Part 3 Feedback

I’ve had a chat with my tutor about assignment 3 and the work I did during the thrid part of the course. As the chat was online I’ve got the written feedback in bullet form which I’ve included below.

Assignment 3

  • Improvement in Photoshop skills, well suited to the idea you are exploring. The merge function has worked well and to good effect.
  • Overall images lack ‘punch’ this could be addressed through increasing contrast or some saturation. Consider what it it you are trying to convey – what is the relationship between the 2 figures.
  • It’s a strong idea but what is the dialogue/conversation between the 2?
  • How might you better direct the models to communicate your ideas. Were there any barriers in directing them more?
  • Both images are staged against very busy backgrounds which appear out of context/
    incongruous with the activity. Consider how you might overcome this whilst remaining true to your original vision.
  • Sequencing of images could be important in helping you develop and communicate your idea/concept.

As I’ve progressed through the course I’ve used the techniques that have been highlighted in the course notes and exercises. Some I’ve found useful, others not so much. Some techniques I use regularly, others very infrequently.

Recently I’ve been making use of other techniques to improve the quality of my images, spot removal for instance.

One of the suggestions for the next assignment is to make use of the tone curve in order to improve the tonality and contrast in my images. I’ve started doing that with some photographs I took of seals while staying in Norfolk. I also looked at adjusting the saturation and vibrance in a couple of images, which I think make them better.

With regards to the assignment I had considered a number of techniques that would allow me to overlay the images. However, being of the keep it simple school of thought, decided to go with what I felt was the easiest.

The concept behind the series of images is one that I will try and explore further, with other subjects as well as the two that I’ve already used. However, before I undertake further shoots I need to refine the brief and also come up with a bit more of a narrative.

I think the point about directing the models better is a fair one. Although there wasn’t any probems communicating what I wanted, I gave a very high level of instruction and let them do what they wanted. Having a better idea of what I want to achieve I hope will allow better direction.

In general I think I hadn’t given enough thought about what I was trying to convey and the story I wanted to get across. I had a subject for the photographs (performers) and an idea of what I wanted to do (have the same person performing and viewing themselves) but hadn’t gone beyond that. Something I need to work at in the next section of the course.

Projects/ Exercises

Part 1. Series and sequence: good attempt at maintaining the crop – not easy in a
public space. Seasonal change is a well known example to explore. Returning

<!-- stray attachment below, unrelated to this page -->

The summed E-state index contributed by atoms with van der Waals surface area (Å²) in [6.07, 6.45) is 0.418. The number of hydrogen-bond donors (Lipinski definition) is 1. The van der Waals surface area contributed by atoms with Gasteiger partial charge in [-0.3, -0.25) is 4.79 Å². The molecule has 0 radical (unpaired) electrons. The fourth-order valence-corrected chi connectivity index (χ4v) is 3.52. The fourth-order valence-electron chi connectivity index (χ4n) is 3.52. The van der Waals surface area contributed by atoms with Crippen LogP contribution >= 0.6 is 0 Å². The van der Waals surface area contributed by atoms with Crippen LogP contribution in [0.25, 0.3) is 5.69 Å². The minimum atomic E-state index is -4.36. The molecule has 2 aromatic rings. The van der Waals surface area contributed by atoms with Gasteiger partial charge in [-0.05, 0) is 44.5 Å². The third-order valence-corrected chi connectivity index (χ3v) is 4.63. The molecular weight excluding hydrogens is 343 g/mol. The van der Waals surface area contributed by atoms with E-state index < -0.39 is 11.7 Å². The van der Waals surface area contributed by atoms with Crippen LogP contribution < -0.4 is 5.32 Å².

to previous ideas and exploring them in projects/exercises is beneficial. Good
to shoot a range of options – good that you reflected on that advice! Images
lack contrast, add slight a curve?

Part 2. Difficult as your sitter is sensitive to appearance, what did you feel about this
exercise, might you have chosen a different sitter?

Part 3. Couldn’t be accessed.

With Part 2, using another sitter would have meant arranging a time convenient to both of us when they could have dropped in and we could have taken the photos. The brief requiring us to take photos, and then allow the person being photographed to doctor the images in whatever way they saw fit required access to a printer or some other means of producing a print. Without ready access to this, the exercise involves a lot of scheduling of time and availability of everyone involved.

Part 3 just wasn’t there. When reading through the course notes I missed the part about researching Richard Billingham’s photos. I’ve remedied that now.

Learning Log/Blog

You continue to maintain a well populated learning log that features detailed notes and
thoughts on a range of exhibitions and visits. Interesting to read your reflections on Arbus – what do you think on her approach to her ‘subjects’, to those on the outskirts of the society of which she was a part. Do you find the work voyeuristic or do you think she had empathy with them? She is a much discussed/cited photographer, often much is made of the manner of her death but how much has this shaped our discourse around her?

Consider some of these issues when looking at the work and try to get less bogged down in the detail around her wider life story (husband, children, work etc.). This is important to some degree, but it is background information. What we are discussing here is the work on its own terms – what do you understand/feel when you look at her work – what response do you have to it?

Arbus was an interesting person, reading the biography showed that. What I didn’t do was move beyond the biodgraphy and explore her work in enough detail, critiquing some of her images. I’ll look to do that in another post, and also remember to do something similar with other photographers whose biographies I read. Although understanding who they are or were is important, exploring their work is the way to develop ourselves as photographers, looking at what it is appeals or intrigues us, draws us to them.